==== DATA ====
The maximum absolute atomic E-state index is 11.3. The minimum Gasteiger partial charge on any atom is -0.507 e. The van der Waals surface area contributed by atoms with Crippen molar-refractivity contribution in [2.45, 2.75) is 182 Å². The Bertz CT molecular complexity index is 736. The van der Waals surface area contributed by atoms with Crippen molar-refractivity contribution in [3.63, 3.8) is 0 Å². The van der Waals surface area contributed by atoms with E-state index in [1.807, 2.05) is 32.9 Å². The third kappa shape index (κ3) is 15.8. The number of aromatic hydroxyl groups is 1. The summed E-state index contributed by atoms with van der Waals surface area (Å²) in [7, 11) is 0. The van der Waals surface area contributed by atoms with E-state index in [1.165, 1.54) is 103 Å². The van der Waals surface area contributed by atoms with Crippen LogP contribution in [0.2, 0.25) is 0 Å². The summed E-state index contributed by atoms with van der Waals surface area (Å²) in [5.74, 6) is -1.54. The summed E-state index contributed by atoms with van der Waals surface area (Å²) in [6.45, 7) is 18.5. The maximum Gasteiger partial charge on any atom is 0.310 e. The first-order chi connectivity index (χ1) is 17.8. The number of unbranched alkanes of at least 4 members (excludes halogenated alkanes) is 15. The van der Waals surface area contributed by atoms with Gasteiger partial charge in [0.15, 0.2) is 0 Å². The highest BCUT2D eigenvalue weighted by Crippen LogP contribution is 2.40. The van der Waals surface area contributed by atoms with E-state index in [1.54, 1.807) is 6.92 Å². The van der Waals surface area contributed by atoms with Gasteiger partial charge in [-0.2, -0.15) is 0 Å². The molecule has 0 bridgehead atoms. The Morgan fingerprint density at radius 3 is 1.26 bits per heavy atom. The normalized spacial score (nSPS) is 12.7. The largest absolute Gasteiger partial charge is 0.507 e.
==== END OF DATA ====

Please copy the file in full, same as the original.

The maximum absolute atomic E-state index is 11.3. The minimum Gasteiger partial charge on any atom is -0.507 e. The van der Waals surface area contributed by atoms with Crippen molar-refractivity contribution in [2.45, 2.75) is 182 Å². The Bertz CT molecular complexity index is 736. The van der Waals surface area contributed by atoms with Crippen molar-refractivity contribution in [3.63, 3.8) is 0 Å². The van der Waals surface area contributed by atoms with E-state index in [1.807, 2.05) is 32.9 Å². The third kappa shape index (κ3) is 15.8. The number of aromatic hydroxyl groups is 1. The summed E-state index contributed by atoms with van der Waals surface area (Å²) in [7, 11) is 0. The van der Waals surface area contributed by atoms with E-state index in [1.165, 1.54) is 103 Å². The van der Waals surface area contributed by atoms with Crippen LogP contribution in [0.2, 0.25) is 0 Å². The summed E-state index contributed by atoms with van der Waals surface area (Å²) in [5.74, 6) is -1.54. The summed E-state index contributed by atoms with van der Waals surface area (Å²) in [6.45, 7) is 18.5. The maximum Gasteiger partial charge on any atom is 0.310 e. The first-order chi connectivity index (χ1) is 17.8. The number of unbranched alkanes of at least 4 members (excludes halogenated alkanes) is 15. The van der Waals surface area contributed by atoms with Gasteiger partial charge in [0.15, 0.2) is 0 Å². The highest BCUT2D eigenvalue weighted by Crippen LogP contribution is 2.40. The van der Waals surface area contributed by atoms with E-state index in [1.54, 1.807) is 6.92 Å². The van der Waals surface area contributed by atoms with Gasteiger partial charge in [-0.2, -0.15) is 0 Å². The molecule has 0 bridgehead atoms. The Morgan fingerprint density at radius 3 is 1.26 bits per heavy atom. The normalized spacial score (nSPS) is 12.7. The largest absolute Gasteiger partial charge is 0.507 e.